I was lucky to see this at the Rio Theatre in Santa Cruz a couple years ago. Now it’s available to the world.
An Ecology Of Mind- A Daughter’s portrait of Gregory Bateson Directed by Nora Bateson – Trailer from Nora Bateson on Vimeo.
If you’re a fan of Gregory Bateson, like me, you will love this retrospective. If you’ve never heard of Gregory Bateson, you need to – watch and learn now!
“The major problems in the world are the result of the difference between how nature works and the way people think.” -G. Bateson
January 19, 2015 in heroes, nature, revolution
Tagged anthropology, complexity, ecology, Ecology of Mind, evolution, Mind and Nature, resilience, sustainability
The world we have made, as a result of the level of thinking we have done thus far, creates problems we cannot solve at the same level of thinking at which we created them.
Because attribution of sources is a big part of good scholarship, I went looking for the original source of this quote (often phrased differently, but almost always attributed to Albert Einstein).
What I found was things like:
Ah, searching for “Einstein” and “level of thinking” rather than “same level of thinking” turns up a much earlier example from The Journal of Transpersonal Psychology, Volumes 1-4, which is dated 1969 by google books though these snippets show it contains pieces from 1969 and 1970. The quote, on p. 124, is “The world that we have made as a result of the level of thinking we have done thus far creates problems that we cannot solve at the same level as the level we created them at.” It’s prefaced by “Einstein said an interesting thing”, and the same phrase and quote appears in a 1974 book by Ram Dass (who needs his own wikiquote page!), The Only Dance There Is, on this page, so presumably the one in The Journal of Transpersonal Psychology is the same piece by Ram Dass. [http://en.wikiquote.org/wiki/Talk:Albert_Einstein]
In the interview by Michael Amrine titled, ‘The Real Problem is in the Hearts of Men’ (New York Times Magazine – June 23 1946) Einstein says:‘Many persons have inquired concerning a recent message of mine that “a new type of thinking is essential if mankind is to survive and move to higher levels“.’ (p.7)
The source of that recent message is quoted in an article that appeared the month before titled‘Atomic Education Urged by Einstein‘ where the mircofiche archive copy of the article reports on an appeal by telegram to ‘several hundred prominent Americans’ on 24 May 1946 in a ‘Plea for $200,000 to promote new type of essential thinking’. The telegram was signed by the Emergency Committee of Atomic Scientists with Albert Einstein as Chairman and the Federation of American Scientists. The text of that telegram is quoted in part and reads:
‘Our world faces a crisis as yet unperceived by those possessing power to make great decisions for good or evil. The unleashed power of the atom has changed everything save our modes of thinking and we thus drift toward unparalleled catastrophe… a new type of thinking is essential if mankind is to survive and move toward higher levels… [http://icarus-falling.blogspot.sg/2009/06/einstein-enigma.html]
Of course, one can argue that the words and the source are not as important as the idea conveyed. That notion that we have to think about things in new ways to resolve major problems is powerful. I suspect that is why the quote is constantly rephrased and repeated, yet that essential message survives the transformations.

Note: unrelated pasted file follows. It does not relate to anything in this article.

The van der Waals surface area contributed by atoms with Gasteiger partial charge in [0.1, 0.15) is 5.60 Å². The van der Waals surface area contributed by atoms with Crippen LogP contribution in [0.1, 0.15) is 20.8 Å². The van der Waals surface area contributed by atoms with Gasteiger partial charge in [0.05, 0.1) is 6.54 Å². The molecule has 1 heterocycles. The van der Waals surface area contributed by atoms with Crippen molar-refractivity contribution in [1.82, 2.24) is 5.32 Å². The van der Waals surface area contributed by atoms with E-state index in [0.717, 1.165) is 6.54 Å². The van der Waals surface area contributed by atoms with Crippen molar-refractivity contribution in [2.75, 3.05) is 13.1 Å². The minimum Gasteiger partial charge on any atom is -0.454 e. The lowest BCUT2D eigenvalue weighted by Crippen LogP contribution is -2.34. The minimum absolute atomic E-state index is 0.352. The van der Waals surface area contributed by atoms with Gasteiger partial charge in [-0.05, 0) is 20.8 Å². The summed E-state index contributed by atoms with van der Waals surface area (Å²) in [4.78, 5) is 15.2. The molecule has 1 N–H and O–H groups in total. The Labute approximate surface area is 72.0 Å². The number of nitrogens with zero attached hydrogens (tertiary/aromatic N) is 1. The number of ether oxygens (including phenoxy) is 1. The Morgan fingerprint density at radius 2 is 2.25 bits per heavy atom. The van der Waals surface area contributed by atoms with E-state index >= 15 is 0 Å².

Kim Stanley Robinson is one of my favorite science fiction writers. His works include some of the better collapsitarian novels, The Wild Shore, Pacific Edge and Forty Signs of Rain, plus the brilliant Red Mars. He gives a thoughtful response to the question “Is it too late?”
So on to the much better question: How much of the biosphere can we save? Similarly, how much of civilization can we save (and what parts do we most want to save)?
So, I’m finally moving into my first green building! We’ve moved into one of the apartments at the top of Crescent Hall. Erik has posted some pictures at colorjedi.tumblr.com, such as:
Clever features of this building include
- the rainwater bioswale system you can see
- shading structures to keep the direct sun out
- some solar panels on the rooftops
- double-glazed windows and insulation to keep the cool air in
- air conditioners that are paid for with usage cards, so users can track how much that luxury is costing them
- water heaters that benefit from waste heat from air conditioner use, and have “eco” mode (only heat on demand) as a default, and a vacation mode to not heat at all
Learn more about NTU’s sustainable building efforts here.
A great article that captures one of my favorite film moments, by Alexa Carrasco at Paste Magazine.
“Wait. We cannot break bread with you. You have taken the land which is rightfully ours.”
And then comes, the monologue. The lines Christina Ricci delivered so bold, so dead-pan we didn’t know whether to laugh, cry, or hide our eyes in fear…
“Years from now, my people will be forced to live in mobile homes on reservations; your people will wear cardigans and drink highballs.”
Just a quick update on my last month of work and play…
Durloch Tower grounds, Karlsruhe, Germany
I traveled to Europe to give a talk for the Mensch-Gesellschaft-Umwelt (Man-Society-Environment) program at University of Basel, then present at the International Greening Education Event (I’m on Day 3) hosted by the European Organization for Sustainable Development. Then we did some tourism. Erik is posting pictures from our adventures at http://colorjedi.tumblr.com/.
Since our return, one of my major projects has been working to organize the next Education for Sustainability (EfS) in Asia conference – Post-Secondary Education for Sustainability in Asia 5-6 Feb 2015.